Collectors, Scholars, and Forgers in the Ancient World: Object Lessons
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Collectors, Scholars, and Forgers in the Ancient World focuses on the fascination which works of art, texts, and antiquarian objects inspired in Greeks and Romans in antiquity and draws parallels with other cultures and eras to offer contexts for understanding that fascination. S...tatues, bronze weapons, books, and bones might have been prized for various reasons: because they had religious value, were the work of highly regarded artists and writers, had been possessed by famous mythological figures, or were relics of a long disappeared past. However, attitudes towards these objects also changed over time: sculpture which was originally created for a religious purpose became valuable as art and could be removed from its original setting, while historians discovered value in inscriptions and other texts for supporting historical arguments and literary scholars sought early manuscripts to establish what authors really wrote. As early as the Hellenistic era, some Greeks and Romans began to collect objects and might even display them in palaces, villas, or gardens; as these objects acquired value, a demand was created for more of them, and so copyists and forgers created additional pieces - while copyists imitated existing pieces of art, sometimes adapting to their new settings, forgers created new pieces to complete a collection, fill a gap in historical knowledge, make some money, or to indulge in literary play with knowledgeable readers. The study of forged relics is able to reveal not only what artefacts the Greeks and Romans placed value on, but also what they believed they understood about their past and how they interpreted the evidence for it. Drawing on the latest scholarship on forgery and fakes, as well as a range of examples, this book combines stories about frauds with an analysis of their significance, and illuminates and explores the link between collectors, scholars, and forgers in order to offer us a way to better understand the power that objects held over the ancient Greeks and Romans.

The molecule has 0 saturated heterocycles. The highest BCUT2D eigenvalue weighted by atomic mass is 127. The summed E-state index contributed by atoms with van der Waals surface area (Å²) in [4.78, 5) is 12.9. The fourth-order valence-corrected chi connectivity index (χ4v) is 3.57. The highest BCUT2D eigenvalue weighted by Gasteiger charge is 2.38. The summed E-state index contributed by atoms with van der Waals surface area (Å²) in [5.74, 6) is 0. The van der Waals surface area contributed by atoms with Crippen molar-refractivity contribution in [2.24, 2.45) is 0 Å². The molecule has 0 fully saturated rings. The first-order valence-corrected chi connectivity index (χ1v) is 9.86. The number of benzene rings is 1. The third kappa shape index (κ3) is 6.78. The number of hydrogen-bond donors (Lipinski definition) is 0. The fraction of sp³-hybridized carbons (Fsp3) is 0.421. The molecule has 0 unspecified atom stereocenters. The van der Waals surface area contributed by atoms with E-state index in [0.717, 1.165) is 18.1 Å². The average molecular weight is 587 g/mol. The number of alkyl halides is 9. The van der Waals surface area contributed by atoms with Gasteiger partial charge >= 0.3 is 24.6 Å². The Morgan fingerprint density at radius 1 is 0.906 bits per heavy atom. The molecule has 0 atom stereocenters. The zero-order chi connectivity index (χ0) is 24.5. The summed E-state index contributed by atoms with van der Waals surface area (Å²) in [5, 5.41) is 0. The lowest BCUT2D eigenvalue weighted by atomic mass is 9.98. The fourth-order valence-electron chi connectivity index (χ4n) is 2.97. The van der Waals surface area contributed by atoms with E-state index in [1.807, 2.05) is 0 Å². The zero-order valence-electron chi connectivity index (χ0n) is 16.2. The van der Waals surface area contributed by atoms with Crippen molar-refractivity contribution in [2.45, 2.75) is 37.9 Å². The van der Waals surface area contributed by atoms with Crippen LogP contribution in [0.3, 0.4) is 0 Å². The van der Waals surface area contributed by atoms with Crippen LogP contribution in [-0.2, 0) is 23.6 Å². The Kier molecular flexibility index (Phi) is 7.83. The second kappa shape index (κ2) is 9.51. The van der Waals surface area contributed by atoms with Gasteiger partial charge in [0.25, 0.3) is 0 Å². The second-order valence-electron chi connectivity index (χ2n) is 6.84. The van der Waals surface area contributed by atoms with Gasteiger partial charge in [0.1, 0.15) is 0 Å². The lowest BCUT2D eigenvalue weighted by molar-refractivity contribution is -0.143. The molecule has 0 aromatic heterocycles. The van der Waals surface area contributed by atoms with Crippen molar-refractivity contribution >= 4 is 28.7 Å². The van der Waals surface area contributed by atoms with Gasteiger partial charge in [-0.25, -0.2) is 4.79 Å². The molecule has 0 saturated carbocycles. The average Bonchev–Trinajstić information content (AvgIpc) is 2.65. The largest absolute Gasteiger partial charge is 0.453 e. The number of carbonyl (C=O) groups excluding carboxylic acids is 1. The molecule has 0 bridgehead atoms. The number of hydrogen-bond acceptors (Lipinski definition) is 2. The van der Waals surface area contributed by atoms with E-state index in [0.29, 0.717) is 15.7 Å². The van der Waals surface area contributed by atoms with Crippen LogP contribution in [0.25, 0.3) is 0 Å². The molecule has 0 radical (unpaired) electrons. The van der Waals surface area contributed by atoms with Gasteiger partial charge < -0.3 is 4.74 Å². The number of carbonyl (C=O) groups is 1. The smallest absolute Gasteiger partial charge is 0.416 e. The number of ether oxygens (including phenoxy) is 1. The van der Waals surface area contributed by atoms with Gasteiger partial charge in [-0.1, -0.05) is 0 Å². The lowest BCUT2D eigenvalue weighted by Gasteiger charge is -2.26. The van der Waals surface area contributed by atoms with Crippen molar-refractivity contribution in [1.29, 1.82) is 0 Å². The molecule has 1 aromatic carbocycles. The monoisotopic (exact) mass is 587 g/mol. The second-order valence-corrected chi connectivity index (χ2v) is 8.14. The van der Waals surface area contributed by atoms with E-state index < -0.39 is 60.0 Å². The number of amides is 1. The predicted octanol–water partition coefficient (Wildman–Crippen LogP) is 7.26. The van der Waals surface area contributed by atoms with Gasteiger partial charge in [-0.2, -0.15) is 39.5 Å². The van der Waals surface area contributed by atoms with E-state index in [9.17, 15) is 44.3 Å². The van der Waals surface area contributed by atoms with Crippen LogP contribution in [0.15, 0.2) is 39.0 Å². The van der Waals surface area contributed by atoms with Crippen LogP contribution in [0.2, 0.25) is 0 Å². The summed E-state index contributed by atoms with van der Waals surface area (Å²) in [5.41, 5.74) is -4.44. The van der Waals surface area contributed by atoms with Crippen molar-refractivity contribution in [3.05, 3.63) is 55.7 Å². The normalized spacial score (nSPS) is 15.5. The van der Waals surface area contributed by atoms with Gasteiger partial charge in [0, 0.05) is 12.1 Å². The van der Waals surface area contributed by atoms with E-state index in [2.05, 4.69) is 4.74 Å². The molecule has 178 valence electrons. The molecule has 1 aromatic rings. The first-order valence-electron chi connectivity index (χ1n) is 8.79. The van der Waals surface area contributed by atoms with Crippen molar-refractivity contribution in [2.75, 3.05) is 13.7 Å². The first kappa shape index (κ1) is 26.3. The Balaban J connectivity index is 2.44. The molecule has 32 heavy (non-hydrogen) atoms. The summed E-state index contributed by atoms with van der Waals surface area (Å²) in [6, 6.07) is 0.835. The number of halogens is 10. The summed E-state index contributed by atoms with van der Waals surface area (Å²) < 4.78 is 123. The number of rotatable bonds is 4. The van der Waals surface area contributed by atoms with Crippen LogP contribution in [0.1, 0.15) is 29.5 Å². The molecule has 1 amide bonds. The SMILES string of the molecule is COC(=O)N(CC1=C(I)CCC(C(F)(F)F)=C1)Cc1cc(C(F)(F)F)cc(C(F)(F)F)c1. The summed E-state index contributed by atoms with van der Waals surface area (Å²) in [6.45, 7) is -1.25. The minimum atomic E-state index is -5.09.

||16 Feb 2017
||Oxford University Press (S1)
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